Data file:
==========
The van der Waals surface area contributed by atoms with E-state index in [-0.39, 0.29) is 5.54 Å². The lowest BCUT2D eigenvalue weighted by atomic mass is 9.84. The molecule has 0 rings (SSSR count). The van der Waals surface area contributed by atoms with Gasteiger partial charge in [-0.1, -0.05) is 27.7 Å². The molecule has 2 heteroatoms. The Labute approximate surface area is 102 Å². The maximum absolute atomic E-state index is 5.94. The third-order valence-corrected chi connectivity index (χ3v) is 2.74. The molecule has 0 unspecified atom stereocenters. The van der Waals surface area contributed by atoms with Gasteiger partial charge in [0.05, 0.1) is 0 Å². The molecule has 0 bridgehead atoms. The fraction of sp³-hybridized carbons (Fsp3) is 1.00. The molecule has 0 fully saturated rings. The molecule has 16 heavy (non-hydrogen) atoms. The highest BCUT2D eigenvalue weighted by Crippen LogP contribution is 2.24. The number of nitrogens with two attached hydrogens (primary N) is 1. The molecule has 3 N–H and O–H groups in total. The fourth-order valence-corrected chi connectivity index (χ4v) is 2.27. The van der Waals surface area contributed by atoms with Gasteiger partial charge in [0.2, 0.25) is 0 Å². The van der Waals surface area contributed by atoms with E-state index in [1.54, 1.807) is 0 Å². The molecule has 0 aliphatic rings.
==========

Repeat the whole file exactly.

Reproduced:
The van der Waals surface area contributed by atoms with E-state index in [-0.39, 0.29) is 5.54 Å². The lowest BCUT2D eigenvalue weighted by atomic mass is 9.84. The molecule has 0 rings (SSSR count). The van der Waals surface area contributed by atoms with Gasteiger partial charge in [-0.1, -0.05) is 27.7 Å². The molecule has 2 heteroatoms. The Labute approximate surface area is 102 Å². The maximum absolute atomic E-state index is 5.94. The third-order valence-corrected chi connectivity index (χ3v) is 2.74. The molecule has 0 unspecified atom stereocenters. The van der Waals surface area contributed by atoms with Gasteiger partial charge in [0.05, 0.1) is 0 Å². The molecule has 0 bridgehead atoms. The fraction of sp³-hybridized carbons (Fsp3) is 1.00. The molecule has 0 fully saturated rings. The molecule has 16 heavy (non-hydrogen) atoms. The highest BCUT2D eigenvalue weighted by Crippen LogP contribution is 2.24. The number of nitrogens with two attached hydrogens (primary N) is 1. The molecule has 3 N–H and O–H groups in total. The fourth-order valence-corrected chi connectivity index (χ4v) is 2.27. The van der Waals surface area contributed by atoms with Gasteiger partial charge in [0.2, 0.25) is 0 Å². The van der Waals surface area contributed by atoms with E-state index in [1.54, 1.807) is 0 Å². The molecule has 0 aliphatic rings.